If I didn’t have ADD What the Heck Was Wrong with me?
I would like to say the answer came easily and I stopped staring out the window and was squeaky clean little girl. Not the case. Up to this writing I still struggle with completing tasks that seem like no brainers for others. My GPA is fantastic, I am growing the DC and CM community. I also have plates next to my bed that need to be thrown away.
In my mid-twenties, I went to see a therapist and explained my chronic disorganization. She had me fill an assessment for, you guessed it, adult ADD. I told her I had taken medication for it in the past, it triggered my anxiety and I just didn’t like it. We talked alternative treatments. She recommended something called neuro-feedback and explained it as going to the gym for your brain. She gave me the number for her guy.
I went, and the first session, the man did something called a brain map. He put all this goopy stuff in my hair and attached some wires to my head. It looked wild, but committed to “fixing” my ADD, I let him goop me up. The map was supposed to show how my brain works and how the treatment could help. Writing this out it sounds like a sci-fi movie, it felt that way too. I came back a second time to have him explain the results. The first thing he said to me was, “Did something happen to you?” I looked at him, confused. “Well, this brain map shows a PTSD brain, not an ADD brain.”
Me and My PTSD Brain
I returned to therapy dejected, and cried to my therapist. I had experienced partner violence in the past. After that incident, I was diagnosed with PTSD. However, I got a lot of help and a lot of therapy after that. It STILL changed the wiring of my brain? That thought pissed me the eff off. To think one person had the power to affect my brain was unacceptable. My therapist said, “But didn’t you have the issues of disorganization way before you were diagnosed?” Yeah, I did. I continued to feel like a failed science experiment that just could not be figured out.
The universe is beautiful and loves me, and did provide a framework in which I could better understand myself. Thank you universe, and thank you social work school. I learned two things that changed my relationship to my chronic disorganization. First, in a class studying children and attachment, I learned that being separated from your biological mother is trauma. It is traumatic even if you were adopted as a newborn baby, like I was. (You can hear all about that in Episode 6 of the podcast.) Odd as it sounds, I felt relief that the adoption was likely the root of my PTSD brain. That scummy ex just triggered it. However, it did not explain my chronic disorganization and struggle to complete menial tasks.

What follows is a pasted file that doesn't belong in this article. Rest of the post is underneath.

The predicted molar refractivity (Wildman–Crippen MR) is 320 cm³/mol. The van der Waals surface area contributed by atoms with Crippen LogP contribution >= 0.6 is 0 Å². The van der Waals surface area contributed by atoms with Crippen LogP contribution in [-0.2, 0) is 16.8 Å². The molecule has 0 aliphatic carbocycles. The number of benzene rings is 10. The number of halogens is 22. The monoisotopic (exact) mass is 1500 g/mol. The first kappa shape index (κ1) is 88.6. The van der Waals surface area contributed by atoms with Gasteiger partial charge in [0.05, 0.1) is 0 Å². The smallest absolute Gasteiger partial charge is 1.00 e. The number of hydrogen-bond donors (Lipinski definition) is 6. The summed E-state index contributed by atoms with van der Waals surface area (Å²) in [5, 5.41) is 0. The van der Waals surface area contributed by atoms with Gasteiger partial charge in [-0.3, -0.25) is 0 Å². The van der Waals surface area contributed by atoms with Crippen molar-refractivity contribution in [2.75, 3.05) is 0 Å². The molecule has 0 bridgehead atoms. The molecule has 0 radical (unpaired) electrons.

Then I got the second piece of the puzzle. My professor for human behavior is an expert in childhood trauma. She said, “In my opinion, I believe ADD is almost always misdiagnosed PTSD.” My jaw dropped. BINGO! My parents adopted me in the late 80s. The information about the affects of adoption was nothing like it is now. No one would have thought a girl adopted as a newborn would have any trauma. Little Alé, staring out the window while her teacher is talking, or frantically looking for last night’s homework, must have ADD.
The Cure for Chronic Disorganization: Letting Go of Shame
It would be lovely to say I made this self-discovery and my chronic disorganization problems lifted. Not so. With that said, this insight has changed my life. Being “messy” and having a hard time doing the boring stuff, like dishes, has been the source of a lot of shame for me. I was always afraid people would think I was lazy, heck, I even thought I was lazy.
My brain being a “PTSD brain” is no more my fault than my brown hair is my fault. I am not lazy or broken. This is not to say I accept life living in a chaotic mess, but when life does get messy (literally), I can be gentle with myself.
However, I know the areas that are difficult for me and I do my best to make my life a little easier. I know running errands is tough for me, so when I can I get things in bulk so I don’t have to run to the store as often. I get my anti-depressants in a few month supply. Paying bills on time and getting mail out was another point of struggle, so enrolling in auto-pay and emailing have been other beautiful gifts from the universe. Also, I ask for help. Often. When something is hanging over my head and really stealing my peace, I am not afraid to reach out to the people in my life that I know can help me handle it.
Alé Cardinalle | LSW Candidate 2019